Old School vs. New School: Two Generations Show How Music Makes Them One In The Same

Ciera Mcclenton

Senior Imani Berry listening to music in the library. Berry, like many
students, enjoys listening to music and can be seen sporting headphones
during lunch and in the halls. Photo Credit, Ciera Mcclenton

Music has always been emotion evoking. It can help you get through seemingly any situation or mood, either through expressing your emotions or coping. Everyone has go-to songs that they listen to during good or bad times.
Musical taste has evolved, for better or for worse. Loy Norrix biology teacher Valerie Long and senior Imani Berry were asked to reflect on the music they listened to throughout their teenage years. Newer music has become more “vulgar and explicit” according to Long.
“The biggest shift in music is taboo is no longer taboo,” Long said, referring to newer songs’ use of sexuality explicit language and anger toward the world.
Berry said, “Older music was like storytelling, now it’s more just talking,” agreeing with the popular criticism of modern music being nonsense and unmeaningful.
Long represents the teenage generation of the 80’s. During that decade she describes her music as roller skating solid gold, electric boogaloo and pop-locking music. During her teenage years music was loving, fun, and about enjoying life.
“In general the attitude of our [graduating] class was getting along, like a big happy family,” said Long
According to “Top 40 Weekly” the top artists from that time were Michael Jackson, Madonna, Prince, and U2, the top song being “Physical” by Olivia Newton-John, one of Long’s favorite songs. Long lists more of her favorites being:
“Black and White” by Michael Jackson
“I Don’t Care About Anything But Being With You” Smokey Robinson
“Endless Love” Lionel Richie and Diana Ross
“Summer Summer Time” Will Smith
Berry represents the current high school generation, the 2000’s babies. She describes modern music with four words: love, drugs, money, and sex.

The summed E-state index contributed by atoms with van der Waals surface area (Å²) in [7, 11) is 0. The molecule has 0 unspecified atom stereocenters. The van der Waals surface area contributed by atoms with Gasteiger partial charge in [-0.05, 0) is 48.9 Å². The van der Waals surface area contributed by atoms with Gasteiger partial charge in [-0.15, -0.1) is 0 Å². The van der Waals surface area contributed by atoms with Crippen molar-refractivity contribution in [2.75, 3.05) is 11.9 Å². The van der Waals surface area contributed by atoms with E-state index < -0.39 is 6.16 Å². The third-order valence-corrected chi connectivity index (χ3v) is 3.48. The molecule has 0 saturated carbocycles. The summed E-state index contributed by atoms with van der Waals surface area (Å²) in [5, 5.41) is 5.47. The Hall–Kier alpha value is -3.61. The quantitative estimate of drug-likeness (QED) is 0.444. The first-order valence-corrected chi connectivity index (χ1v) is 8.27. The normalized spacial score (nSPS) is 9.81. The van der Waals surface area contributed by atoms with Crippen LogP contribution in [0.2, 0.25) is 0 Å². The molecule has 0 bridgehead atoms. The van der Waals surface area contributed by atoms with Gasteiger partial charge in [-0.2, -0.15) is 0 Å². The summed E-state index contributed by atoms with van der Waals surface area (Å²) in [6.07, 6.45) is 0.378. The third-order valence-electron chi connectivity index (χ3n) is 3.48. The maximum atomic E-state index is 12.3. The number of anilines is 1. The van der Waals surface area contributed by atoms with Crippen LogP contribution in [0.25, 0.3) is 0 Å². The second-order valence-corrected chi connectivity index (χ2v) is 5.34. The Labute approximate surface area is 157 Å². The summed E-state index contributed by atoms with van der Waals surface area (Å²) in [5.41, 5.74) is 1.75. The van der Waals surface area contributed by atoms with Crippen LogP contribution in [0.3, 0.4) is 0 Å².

One thing that remains the same with music is its ability to draw in listeners with lyrics they can relate to. Berry said, ”Most people believe it’s [lyrics] true, and take what they hear to heart. A lot of people try to do what they [the artists] say.”
Overall she believes modern music is “hype” or “turnt,” while she did note that there are certain artists that cater to a different mood. She mentioned the artist Juicewrld, saying, “It’s a lot of sad stuff, depressing or about heartbreak” when asked about the emergence of “Emo Rap.”
Emo rap or sad rap is is a genre that mixes hip-hop beats with lyricism typically found in emo music and includes artist like Lil Uzi Vert, XXXTentacion, and Trippie Redd.
According to Billboard 100, the top artists recently in 2019 are: Ariana Grande, Post Malone, BTS, and Cardi B. The top song is “I Like It” by Cardi B.
Berry listed a few of her own favorite songs as well:
“India pt.2” by Lil Durk
“Wine Pan You” by Doja Cat
“Mixed Personalities” by YMN Nelly and Kanye West
Music has changed, just as things do over time. The 80’s were a time where young people lived for the disco and flare out pants were a must. The 2000’s are now a time where having headphones and a fire playlist have been added to the survival list.
Even here at Norrix, just looking down the hall it’s hard to find a kid without headphones in. These two generations were able to show us that no matter how much music changes it will always be around and spreading its influence to us and how we feel listening to our favorite songs.
So turn up your airpods, and brush the dust off your boombox and keep listening